Reimbursement

If the landlord fails to provide reasonable safeguards to guard a tenants' property, they will be liable for paying the tenant back. However, nearly everywhere, it is impermissible for a tenant to deduct the cost of the theft of rent without the landlord's permission, or refuse to pay rent until they are reimbursed for their losses. Instead, tenants' sole remedy is going to court (usually small claims court). Sometimes, the threat of going to court can influence landlords to pay what they owe. Although small claims court is relatively informal and fast, the time commitment and stress of going to court may make it difficult or inconvenient for tenants to recover damages in practice. For this reason, tenants are encouraged to keep renters insurance (the cost is usually in the ballpark of $15 - $20 per month to cover tens of thousands of dollars in losses). Furthermore, sometimes thefts can occur even when landlords provide reasonable safeguards, which should be covered by most types of renters insurance.  

Preventative Safeguards


Landlords that own buildings in bad areas may wish to put up safeguards to protect their tenants. Tenants may ask for metal bars over their windows, secondary locks, or lighted walkways. If there has been no incident in the building or neighborhood, the landlord is not typically required to implement such safeguards, unless required by state or local housing codes.

If there is a pattern of similar crime in the area or building, landlords are liable for thefts, injuries, and damage to tenant property that occur in their rented apartments if such crimes are reasonably foreseeable. This key element on whether a landlord is responsible is whether there has been a similar pattern of crime in the area. For example, if a tenant lives in a relatively crime-free neighborhood, they cannot claim that it’s foreseeable that there would have been a break-in just because the city or state has high crime statistics. Similar crimes must have been occurred in the same building (or neighborhood, depending on the jurisdiction) for the landlord to be held liable for a first incident.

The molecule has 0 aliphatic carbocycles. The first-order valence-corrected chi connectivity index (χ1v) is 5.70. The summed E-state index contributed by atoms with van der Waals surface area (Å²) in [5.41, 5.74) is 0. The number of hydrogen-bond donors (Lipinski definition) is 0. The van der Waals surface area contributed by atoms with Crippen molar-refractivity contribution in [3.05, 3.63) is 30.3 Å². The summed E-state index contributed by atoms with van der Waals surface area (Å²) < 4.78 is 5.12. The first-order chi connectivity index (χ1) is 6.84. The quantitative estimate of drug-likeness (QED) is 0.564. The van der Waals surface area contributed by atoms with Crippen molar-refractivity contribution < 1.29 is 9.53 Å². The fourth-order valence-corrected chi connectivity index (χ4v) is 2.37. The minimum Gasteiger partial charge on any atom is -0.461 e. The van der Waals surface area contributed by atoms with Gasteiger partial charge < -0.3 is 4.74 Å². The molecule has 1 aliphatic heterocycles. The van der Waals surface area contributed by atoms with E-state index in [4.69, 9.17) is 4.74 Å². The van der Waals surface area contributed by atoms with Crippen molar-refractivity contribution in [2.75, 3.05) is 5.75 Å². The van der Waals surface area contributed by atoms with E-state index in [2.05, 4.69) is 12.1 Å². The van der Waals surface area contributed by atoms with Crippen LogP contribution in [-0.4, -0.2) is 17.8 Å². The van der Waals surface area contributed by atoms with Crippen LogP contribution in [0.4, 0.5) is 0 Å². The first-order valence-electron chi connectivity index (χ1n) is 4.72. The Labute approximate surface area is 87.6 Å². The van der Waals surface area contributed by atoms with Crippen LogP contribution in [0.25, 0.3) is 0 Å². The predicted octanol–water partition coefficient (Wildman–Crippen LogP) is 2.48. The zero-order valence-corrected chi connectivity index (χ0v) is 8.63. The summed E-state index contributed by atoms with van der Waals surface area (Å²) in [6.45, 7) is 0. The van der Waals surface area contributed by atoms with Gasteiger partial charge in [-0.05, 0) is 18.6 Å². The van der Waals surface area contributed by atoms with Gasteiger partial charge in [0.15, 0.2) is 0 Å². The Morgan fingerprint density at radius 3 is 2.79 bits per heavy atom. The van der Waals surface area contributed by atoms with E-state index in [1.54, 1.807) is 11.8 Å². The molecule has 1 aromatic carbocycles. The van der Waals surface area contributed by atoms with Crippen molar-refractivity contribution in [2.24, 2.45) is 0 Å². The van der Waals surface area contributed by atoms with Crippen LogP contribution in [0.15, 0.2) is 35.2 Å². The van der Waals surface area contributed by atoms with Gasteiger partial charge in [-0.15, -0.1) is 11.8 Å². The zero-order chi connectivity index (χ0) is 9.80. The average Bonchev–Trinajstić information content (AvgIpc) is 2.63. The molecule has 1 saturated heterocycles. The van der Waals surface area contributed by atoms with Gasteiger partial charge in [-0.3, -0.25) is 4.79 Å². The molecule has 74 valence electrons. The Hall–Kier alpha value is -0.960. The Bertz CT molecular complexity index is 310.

However, most landlords do preemptively secure their buildings as appropriate for the city and neighborhood to prevent crime, to the extent the cost is reasonable. The landlord will be required to implement reasonable safeguards once a crime is committed anyways. If it appears likely that a crime will happen, then a landlord does not save money by denying preemptive security measures – they are simply delaying the changes they’ll likely need to make soon anyways and harming at least one tenant in the process.

After an Incident


Once an incident has occurred to a landlord’s tenant, the landlord is required to implement reasonable safeguards to protect their tenants from such crime. Tenants should immediately report the issue to the landlord and make specific demands about the measures that they seek.

For example, tenants may ask for additional locks, bars over windows, security cameras, etc. If the crime is likely to recur (e.g., the neighborhood is clearly dangerous), tenants are entitled to obtain reasonable safeguards. Landlords that fail to provide such reasonable safeguards are liable for any injuries, damages, or stolen property that occur after a pattern of violence is established. The cost of the safeguards is implied in the lease under the “implied warranty of habitability” (applicable everywhere except Arkansas) and so the landlords cannot charge tenants to install such safety features.